Autumn Leaves (painting)

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Autumn Leaves
Millais leaves.jpg
ArtistJohn Everett Millais
MediumOil on canvas
Dimensions104 cm × 74 cm (41 in × 29 in)
LocationManchester City Art Gallery, Manchester

Autumn Leaves (1856) is a painting by John Everett Millais exhibited at the Royal Academy in 1856. It was described by the critic John Ruskin as "the first instance of a perfectly painted twilight."[1] Millais's wife Effie wrote that he had intended to create a picture that was "full of beauty and without a subject".[2]

The picture depicts four girls in the twilight collecting and raking together fallen leaves in a garden, a location now occupied by Rodney Gardens in Perth, Scotland. They are making a bonfire, but the fire itself is invisible, only smoke emerging from between the leaves. The two girls on the left, modelled on Millais's sisters-in-law Alice and Sophie Gray,[3] are portrayed in middle-class clothing of the era; the two on the right are in rougher, working class clothing.

The painting has been seen as one of the earliest influences on the development of the aesthetic movement. [4]

A sculpture in Rodney Gardens, known as "Millais Viewpoint", recreates the view through two lower corners of a picture frame, made of stone.[5]


The painting has typically been interpreted as a representation of the transience of youth and beauty, a common theme in Millais's art. Malcolm Warner argues that Millais was influenced by the poetry of Tennyson, at whose house he had once helped to rake together autumn leaves.[6] Warner suggests that lines from Tennyson's song "Tears, Idle Tears" in The Princess (1847) may have influenced him:

Tears, idle tears, I know not what they mean.
Tears from the depth of some divine despair
Rise in the heart, and gather to the eyes,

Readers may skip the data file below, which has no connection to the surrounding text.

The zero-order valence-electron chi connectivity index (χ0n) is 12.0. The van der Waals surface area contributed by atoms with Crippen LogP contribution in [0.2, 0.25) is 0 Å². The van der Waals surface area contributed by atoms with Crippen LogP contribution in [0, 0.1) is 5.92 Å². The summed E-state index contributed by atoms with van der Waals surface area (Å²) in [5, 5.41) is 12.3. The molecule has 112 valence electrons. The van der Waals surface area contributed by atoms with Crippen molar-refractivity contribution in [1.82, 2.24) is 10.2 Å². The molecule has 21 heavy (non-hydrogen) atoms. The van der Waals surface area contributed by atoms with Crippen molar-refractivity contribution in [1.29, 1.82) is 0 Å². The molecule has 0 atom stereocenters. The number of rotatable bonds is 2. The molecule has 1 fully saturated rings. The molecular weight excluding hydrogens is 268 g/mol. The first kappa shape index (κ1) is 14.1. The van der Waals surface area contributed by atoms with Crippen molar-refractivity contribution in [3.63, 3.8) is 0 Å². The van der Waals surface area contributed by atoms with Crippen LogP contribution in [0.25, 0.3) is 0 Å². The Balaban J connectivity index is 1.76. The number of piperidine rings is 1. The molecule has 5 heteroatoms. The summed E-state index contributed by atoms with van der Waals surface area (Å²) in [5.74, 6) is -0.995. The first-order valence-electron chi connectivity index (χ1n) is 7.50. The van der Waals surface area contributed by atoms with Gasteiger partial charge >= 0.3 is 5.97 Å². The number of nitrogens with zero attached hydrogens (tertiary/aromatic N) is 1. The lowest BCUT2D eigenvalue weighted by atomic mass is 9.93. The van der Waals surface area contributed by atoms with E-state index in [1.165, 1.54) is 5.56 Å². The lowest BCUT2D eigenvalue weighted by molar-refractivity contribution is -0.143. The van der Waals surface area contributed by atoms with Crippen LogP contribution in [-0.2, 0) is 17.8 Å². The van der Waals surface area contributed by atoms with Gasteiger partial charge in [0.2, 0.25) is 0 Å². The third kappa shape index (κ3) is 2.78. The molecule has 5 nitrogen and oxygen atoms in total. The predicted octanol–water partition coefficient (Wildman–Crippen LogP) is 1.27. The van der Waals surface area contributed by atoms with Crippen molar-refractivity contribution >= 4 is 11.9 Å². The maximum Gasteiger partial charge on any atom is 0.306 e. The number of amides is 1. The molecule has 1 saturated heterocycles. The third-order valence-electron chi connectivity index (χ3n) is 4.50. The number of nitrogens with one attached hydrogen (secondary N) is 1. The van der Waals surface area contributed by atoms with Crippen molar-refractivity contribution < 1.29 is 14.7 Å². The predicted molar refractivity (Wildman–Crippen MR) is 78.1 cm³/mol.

In looking on the happy Autumn-fields,
And thinking on the days that are no more.[7]

The apple held by the youngest girl at the right may allude to the loss of childhood innocence implied by reference to original sin and the expulsion from the Garden of Eden.[8]

After a positive review from F.G. Stephens, Millais wrote to him that he had "intended the picture to awaken by its solemnity the deepest religious reflection. I chose the subject of burning leaves as most calculated to produce this feeling."[9]

Millais Viewpoint[edit]

See also[edit]


  1. ^ Ruskin, John (1906). Pre-Raphaelitism: Lectures on Architecture & Painting, &c. London: Dent. p. 220.
  2. ^ Parris, Leslie (1984). Pre-Raphaelite Papers. London: Tate Gallery. p. 137. ISBN 0946590028.
  3. ^ Suzanne Fagence Cooper (2010) The Model Wife, chapter 12
  4. ^ Whistler's 'The White Girl': Painting, Poetry and Meaning, Robin Spencer, The Burlington Magazine, Vol. 140, No. 1142 (May, 1998), pp. 300-311
  5. ^ "Places to Visit in Scotland - Norie-Miller Park, Rodney Gardens, Bellwood Riverside Park, Perth" – Rampant Scotland
  6. ^ The Pre-Raphaelites. Tate Gallery. London. ISBN 0713916389. OCLC 11124508.{{cite book}}: CS1 maint: others (link)
  7. ^ Victorian Web: Nostalgic Intensity in Millais's Autumn Leaves Archived 7 August 2007 at the Wayback Machine
  8. ^ Mortality, Purity, and Religious Contemplation in Autumn Leaves Archived 7 August 2007 at the Wayback Machine
  9. ^ National Gallery of Art, Washington, The Victorians: British Painting 1837-1901, p.73, 1997